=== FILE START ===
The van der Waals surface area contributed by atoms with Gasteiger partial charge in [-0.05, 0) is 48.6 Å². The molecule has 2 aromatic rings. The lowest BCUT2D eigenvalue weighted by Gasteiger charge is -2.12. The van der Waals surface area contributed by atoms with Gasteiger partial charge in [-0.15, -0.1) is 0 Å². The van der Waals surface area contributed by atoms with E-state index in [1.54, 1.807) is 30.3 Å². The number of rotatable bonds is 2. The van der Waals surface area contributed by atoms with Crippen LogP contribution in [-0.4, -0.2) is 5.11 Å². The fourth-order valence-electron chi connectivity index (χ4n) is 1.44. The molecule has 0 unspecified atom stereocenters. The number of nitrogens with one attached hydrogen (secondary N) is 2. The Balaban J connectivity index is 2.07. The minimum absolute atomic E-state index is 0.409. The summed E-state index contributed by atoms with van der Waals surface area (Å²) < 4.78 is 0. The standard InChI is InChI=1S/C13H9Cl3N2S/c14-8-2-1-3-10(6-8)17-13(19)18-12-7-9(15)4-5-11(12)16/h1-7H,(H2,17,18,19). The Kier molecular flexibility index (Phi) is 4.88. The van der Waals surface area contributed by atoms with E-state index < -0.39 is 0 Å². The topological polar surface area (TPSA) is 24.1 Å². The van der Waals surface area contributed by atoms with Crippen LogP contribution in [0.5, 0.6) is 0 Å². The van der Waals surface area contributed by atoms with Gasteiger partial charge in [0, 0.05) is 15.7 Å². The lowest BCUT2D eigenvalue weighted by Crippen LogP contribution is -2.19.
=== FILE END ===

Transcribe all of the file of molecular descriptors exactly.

The van der Waals surface area contributed by atoms with Gasteiger partial charge in [-0.05, 0) is 48.6 Å². The molecule has 2 aromatic rings. The lowest BCUT2D eigenvalue weighted by Gasteiger charge is -2.12. The van der Waals surface area contributed by atoms with Gasteiger partial charge in [-0.15, -0.1) is 0 Å². The van der Waals surface area contributed by atoms with E-state index in [1.54, 1.807) is 30.3 Å². The number of rotatable bonds is 2. The van der Waals surface area contributed by atoms with Crippen LogP contribution in [-0.4, -0.2) is 5.11 Å². The fourth-order valence-electron chi connectivity index (χ4n) is 1.44. The molecule has 0 unspecified atom stereocenters. The number of nitrogens with one attached hydrogen (secondary N) is 2. The Balaban J connectivity index is 2.07. The minimum absolute atomic E-state index is 0.409. The summed E-state index contributed by atoms with van der Waals surface area (Å²) < 4.78 is 0. The standard InChI is InChI=1S/C13H9Cl3N2S/c14-8-2-1-3-10(6-8)17-13(19)18-12-7-9(15)4-5-11(12)16/h1-7H,(H2,17,18,19). The Kier molecular flexibility index (Phi) is 4.88. The van der Waals surface area contributed by atoms with E-state index < -0.39 is 0 Å². The topological polar surface area (TPSA) is 24.1 Å². The van der Waals surface area contributed by atoms with Crippen LogP contribution in [0.5, 0.6) is 0 Å². The van der Waals surface area contributed by atoms with Gasteiger partial charge in [0, 0.05) is 15.7 Å². The lowest BCUT2D eigenvalue weighted by Crippen LogP contribution is -2.19.